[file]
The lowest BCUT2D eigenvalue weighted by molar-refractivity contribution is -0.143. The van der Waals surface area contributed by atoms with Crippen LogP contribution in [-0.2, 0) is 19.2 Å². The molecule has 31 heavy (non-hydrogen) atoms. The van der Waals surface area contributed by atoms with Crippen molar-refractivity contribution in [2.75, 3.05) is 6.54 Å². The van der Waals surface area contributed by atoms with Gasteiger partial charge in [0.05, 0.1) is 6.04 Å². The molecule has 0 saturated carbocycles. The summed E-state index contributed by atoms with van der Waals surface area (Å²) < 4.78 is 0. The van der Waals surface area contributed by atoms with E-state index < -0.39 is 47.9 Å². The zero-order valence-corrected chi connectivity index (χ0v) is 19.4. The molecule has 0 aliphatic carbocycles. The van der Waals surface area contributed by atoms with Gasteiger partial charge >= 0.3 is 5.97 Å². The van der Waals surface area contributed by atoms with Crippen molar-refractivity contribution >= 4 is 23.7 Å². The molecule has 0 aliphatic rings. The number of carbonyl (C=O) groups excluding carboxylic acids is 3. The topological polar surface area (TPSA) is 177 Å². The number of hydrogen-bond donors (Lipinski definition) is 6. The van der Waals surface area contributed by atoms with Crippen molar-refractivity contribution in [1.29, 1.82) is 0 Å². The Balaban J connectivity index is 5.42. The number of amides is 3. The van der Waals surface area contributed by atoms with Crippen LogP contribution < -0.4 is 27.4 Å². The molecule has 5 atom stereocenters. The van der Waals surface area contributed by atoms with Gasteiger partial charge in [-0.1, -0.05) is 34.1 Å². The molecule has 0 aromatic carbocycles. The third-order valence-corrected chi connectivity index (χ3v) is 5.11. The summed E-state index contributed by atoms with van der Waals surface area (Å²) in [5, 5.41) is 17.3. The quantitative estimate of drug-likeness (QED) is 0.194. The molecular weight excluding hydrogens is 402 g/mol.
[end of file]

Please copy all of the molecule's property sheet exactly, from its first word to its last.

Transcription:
The lowest BCUT2D eigenvalue weighted by molar-refractivity contribution is -0.143. The van der Waals surface area contributed by atoms with Crippen LogP contribution in [-0.2, 0) is 19.2 Å². The molecule has 31 heavy (non-hydrogen) atoms. The van der Waals surface area contributed by atoms with Crippen molar-refractivity contribution in [2.75, 3.05) is 6.54 Å². The van der Waals surface area contributed by atoms with Gasteiger partial charge in [0.05, 0.1) is 6.04 Å². The molecule has 0 saturated carbocycles. The summed E-state index contributed by atoms with van der Waals surface area (Å²) < 4.78 is 0. The van der Waals surface area contributed by atoms with E-state index < -0.39 is 47.9 Å². The zero-order valence-corrected chi connectivity index (χ0v) is 19.4. The molecule has 0 aliphatic carbocycles. The van der Waals surface area contributed by atoms with Gasteiger partial charge >= 0.3 is 5.97 Å². The van der Waals surface area contributed by atoms with Crippen molar-refractivity contribution >= 4 is 23.7 Å². The molecule has 0 aliphatic rings. The number of carbonyl (C=O) groups excluding carboxylic acids is 3. The topological polar surface area (TPSA) is 177 Å². The number of hydrogen-bond donors (Lipinski definition) is 6. The van der Waals surface area contributed by atoms with Crippen molar-refractivity contribution in [1.29, 1.82) is 0 Å². The Balaban J connectivity index is 5.42. The number of amides is 3. The van der Waals surface area contributed by atoms with Crippen LogP contribution < -0.4 is 27.4 Å². The molecule has 5 atom stereocenters. The van der Waals surface area contributed by atoms with Gasteiger partial charge in [-0.1, -0.05) is 34.1 Å². The molecule has 0 aromatic carbocycles. The third-order valence-corrected chi connectivity index (χ3v) is 5.11. The summed E-state index contributed by atoms with van der Waals surface area (Å²) in [5, 5.41) is 17.3. The quantitative estimate of drug-likeness (QED) is 0.194. The molecular weight excluding hydrogens is 402 g/mol.